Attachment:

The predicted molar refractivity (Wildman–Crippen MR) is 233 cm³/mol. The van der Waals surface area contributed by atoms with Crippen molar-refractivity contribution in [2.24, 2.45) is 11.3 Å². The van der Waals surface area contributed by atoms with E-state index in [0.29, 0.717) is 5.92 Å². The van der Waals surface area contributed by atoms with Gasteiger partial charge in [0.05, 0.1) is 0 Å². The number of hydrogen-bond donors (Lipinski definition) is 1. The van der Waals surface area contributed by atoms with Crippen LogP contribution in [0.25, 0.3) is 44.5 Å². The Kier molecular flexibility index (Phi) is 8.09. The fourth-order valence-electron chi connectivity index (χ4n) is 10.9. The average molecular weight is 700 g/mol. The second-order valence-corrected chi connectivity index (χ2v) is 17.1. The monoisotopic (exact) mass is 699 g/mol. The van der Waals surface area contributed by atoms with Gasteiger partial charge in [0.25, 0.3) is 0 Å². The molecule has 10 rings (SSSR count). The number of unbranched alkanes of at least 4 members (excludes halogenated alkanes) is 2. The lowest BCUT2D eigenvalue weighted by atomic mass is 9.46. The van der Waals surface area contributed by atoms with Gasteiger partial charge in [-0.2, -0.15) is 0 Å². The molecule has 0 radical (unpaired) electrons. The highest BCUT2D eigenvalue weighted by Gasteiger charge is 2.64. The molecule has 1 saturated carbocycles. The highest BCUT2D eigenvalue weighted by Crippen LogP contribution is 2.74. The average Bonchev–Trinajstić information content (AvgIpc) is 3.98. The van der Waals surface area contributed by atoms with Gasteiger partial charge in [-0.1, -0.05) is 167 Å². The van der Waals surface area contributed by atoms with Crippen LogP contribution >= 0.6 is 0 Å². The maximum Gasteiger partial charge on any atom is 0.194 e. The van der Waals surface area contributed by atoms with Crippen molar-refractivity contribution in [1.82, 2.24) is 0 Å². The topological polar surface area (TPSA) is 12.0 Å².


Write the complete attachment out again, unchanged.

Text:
The predicted molar refractivity (Wildman–Crippen MR) is 233 cm³/mol. The van der Waals surface area contributed by atoms with Crippen molar-refractivity contribution in [2.24, 2.45) is 11.3 Å². The van der Waals surface area contributed by atoms with E-state index in [0.29, 0.717) is 5.92 Å². The van der Waals surface area contributed by atoms with Gasteiger partial charge in [0.05, 0.1) is 0 Å². The number of hydrogen-bond donors (Lipinski definition) is 1. The van der Waals surface area contributed by atoms with Crippen LogP contribution in [0.25, 0.3) is 44.5 Å². The Kier molecular flexibility index (Phi) is 8.09. The fourth-order valence-electron chi connectivity index (χ4n) is 10.9. The average molecular weight is 700 g/mol. The second-order valence-corrected chi connectivity index (χ2v) is 17.1. The monoisotopic (exact) mass is 699 g/mol. The van der Waals surface area contributed by atoms with Gasteiger partial charge in [0.25, 0.3) is 0 Å². The molecule has 10 rings (SSSR count). The number of unbranched alkanes of at least 4 members (excludes halogenated alkanes) is 2. The lowest BCUT2D eigenvalue weighted by atomic mass is 9.46. The van der Waals surface area contributed by atoms with Gasteiger partial charge in [-0.2, -0.15) is 0 Å². The molecule has 0 radical (unpaired) electrons. The highest BCUT2D eigenvalue weighted by Gasteiger charge is 2.64. The molecule has 1 saturated carbocycles. The highest BCUT2D eigenvalue weighted by Crippen LogP contribution is 2.74. The average Bonchev–Trinajstić information content (AvgIpc) is 3.98. The van der Waals surface area contributed by atoms with Gasteiger partial charge in [-0.1, -0.05) is 167 Å². The van der Waals surface area contributed by atoms with Crippen LogP contribution >= 0.6 is 0 Å². The maximum Gasteiger partial charge on any atom is 0.194 e. The van der Waals surface area contributed by atoms with Crippen molar-refractivity contribution in [1.82, 2.24) is 0 Å². The topological polar surface area (TPSA) is 12.0 Å².